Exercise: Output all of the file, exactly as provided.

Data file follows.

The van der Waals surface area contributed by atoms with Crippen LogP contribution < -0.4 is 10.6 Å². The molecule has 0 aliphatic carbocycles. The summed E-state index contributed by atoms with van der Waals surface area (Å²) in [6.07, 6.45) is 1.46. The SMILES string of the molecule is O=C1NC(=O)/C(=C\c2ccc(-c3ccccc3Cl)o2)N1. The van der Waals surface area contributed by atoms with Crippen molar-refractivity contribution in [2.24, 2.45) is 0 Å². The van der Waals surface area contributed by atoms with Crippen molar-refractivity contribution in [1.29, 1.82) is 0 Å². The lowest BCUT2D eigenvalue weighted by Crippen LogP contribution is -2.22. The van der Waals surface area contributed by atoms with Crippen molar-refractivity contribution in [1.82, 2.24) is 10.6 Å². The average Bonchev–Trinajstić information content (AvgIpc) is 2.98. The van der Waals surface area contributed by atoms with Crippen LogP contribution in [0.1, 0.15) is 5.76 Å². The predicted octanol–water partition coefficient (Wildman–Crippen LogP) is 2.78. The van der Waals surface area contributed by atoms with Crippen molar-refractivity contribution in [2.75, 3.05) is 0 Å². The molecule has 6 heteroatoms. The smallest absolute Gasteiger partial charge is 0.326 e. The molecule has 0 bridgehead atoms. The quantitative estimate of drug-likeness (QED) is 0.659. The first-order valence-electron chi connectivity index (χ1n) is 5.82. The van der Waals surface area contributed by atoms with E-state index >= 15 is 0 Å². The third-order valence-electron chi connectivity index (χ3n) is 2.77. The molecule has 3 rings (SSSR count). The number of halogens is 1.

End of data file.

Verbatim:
The van der Waals surface area contributed by atoms with Crippen LogP contribution < -0.4 is 10.6 Å². The molecule has 0 aliphatic carbocycles. The summed E-state index contributed by atoms with van der Waals surface area (Å²) in [6.07, 6.45) is 1.46. The SMILES string of the molecule is O=C1NC(=O)/C(=C\c2ccc(-c3ccccc3Cl)o2)N1. The van der Waals surface area contributed by atoms with Crippen molar-refractivity contribution in [2.24, 2.45) is 0 Å². The van der Waals surface area contributed by atoms with Crippen molar-refractivity contribution in [1.29, 1.82) is 0 Å². The lowest BCUT2D eigenvalue weighted by Crippen LogP contribution is -2.22. The van der Waals surface area contributed by atoms with Crippen molar-refractivity contribution in [1.82, 2.24) is 10.6 Å². The average Bonchev–Trinajstić information content (AvgIpc) is 2.98. The van der Waals surface area contributed by atoms with Crippen LogP contribution in [0.1, 0.15) is 5.76 Å². The predicted octanol–water partition coefficient (Wildman–Crippen LogP) is 2.78. The van der Waals surface area contributed by atoms with Crippen molar-refractivity contribution in [2.75, 3.05) is 0 Å². The molecule has 6 heteroatoms. The smallest absolute Gasteiger partial charge is 0.326 e. The molecule has 0 bridgehead atoms. The quantitative estimate of drug-likeness (QED) is 0.659. The first-order valence-electron chi connectivity index (χ1n) is 5.82. The van der Waals surface area contributed by atoms with E-state index >= 15 is 0 Å². The third-order valence-electron chi connectivity index (χ3n) is 2.77. The molecule has 3 rings (SSSR count). The number of halogens is 1.